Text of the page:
Date: Mon, 5 Dec 2011 00:33:42 +0100 From: Didier Arenzana <darenzana@...il.com> To: john-users@...ts.openwall.com Subject: Re: cracking RADIUS shared secrets with john the ripper On Sun, Dec 4, 2011 at 11:48 PM, JimF <jfoug@....net> wrote: > Hmm, I thought max salt length was longer. It may have limitations for some formats, due to elimination of overflow. Now that you mention it, i think the limitation was due to the dyanimc_1 format used (joomla). I'll check implementing it with a specific dynamic_1xxx format, using the config file. > I think $dynamic_n$hash$HEX$hex_salt would be my preferred method to host a hex salt. This way, the only way we could get a 'blown' salt, is if HEX$ was the first 4 characters of the salt. Pretty unlikely. However, a salt starting with hx is not unlikely. Understood, I will change my patch to work this way. >> Is this of any use for john, or does it slow down the process of >> finding the password ? > > Yup, standard reason why salts are used. > >> (I believe the answer is the latter, but wanted >> to check with others). Should I restrict the output to one line per >> original password ? > > John will handle all of this. If 10 hashes use garbage password of 123456, then each of them should show up cracked in john.pot, all with the same password. Yes, and if I have different users with the same password, it makes sense; but what I was thinking is if I have different (salt, hash) couples for the same "user" (in my RADIUS case, users are client machines), hence the same password; it will uselessly slow down the cracking process to store them all in the password file.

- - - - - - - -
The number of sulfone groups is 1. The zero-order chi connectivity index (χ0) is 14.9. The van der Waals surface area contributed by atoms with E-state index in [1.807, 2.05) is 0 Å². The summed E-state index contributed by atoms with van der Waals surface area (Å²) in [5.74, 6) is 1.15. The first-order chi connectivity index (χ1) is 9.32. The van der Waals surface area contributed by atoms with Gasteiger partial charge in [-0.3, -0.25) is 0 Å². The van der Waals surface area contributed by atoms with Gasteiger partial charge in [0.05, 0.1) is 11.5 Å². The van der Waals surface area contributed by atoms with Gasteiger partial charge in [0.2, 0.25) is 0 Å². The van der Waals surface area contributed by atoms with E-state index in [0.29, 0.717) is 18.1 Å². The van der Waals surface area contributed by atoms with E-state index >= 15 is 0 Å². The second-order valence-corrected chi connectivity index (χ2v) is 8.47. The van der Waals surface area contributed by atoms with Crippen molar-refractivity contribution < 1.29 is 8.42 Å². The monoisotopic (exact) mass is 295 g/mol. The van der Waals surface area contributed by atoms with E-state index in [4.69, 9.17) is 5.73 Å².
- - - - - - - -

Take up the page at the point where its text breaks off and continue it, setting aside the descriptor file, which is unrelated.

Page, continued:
Powered by blists - more mailing lists
Confused about mailing lists and their use? Read about mailing lists on Wikipedia and check out these guidelines on proper formatting of your messages.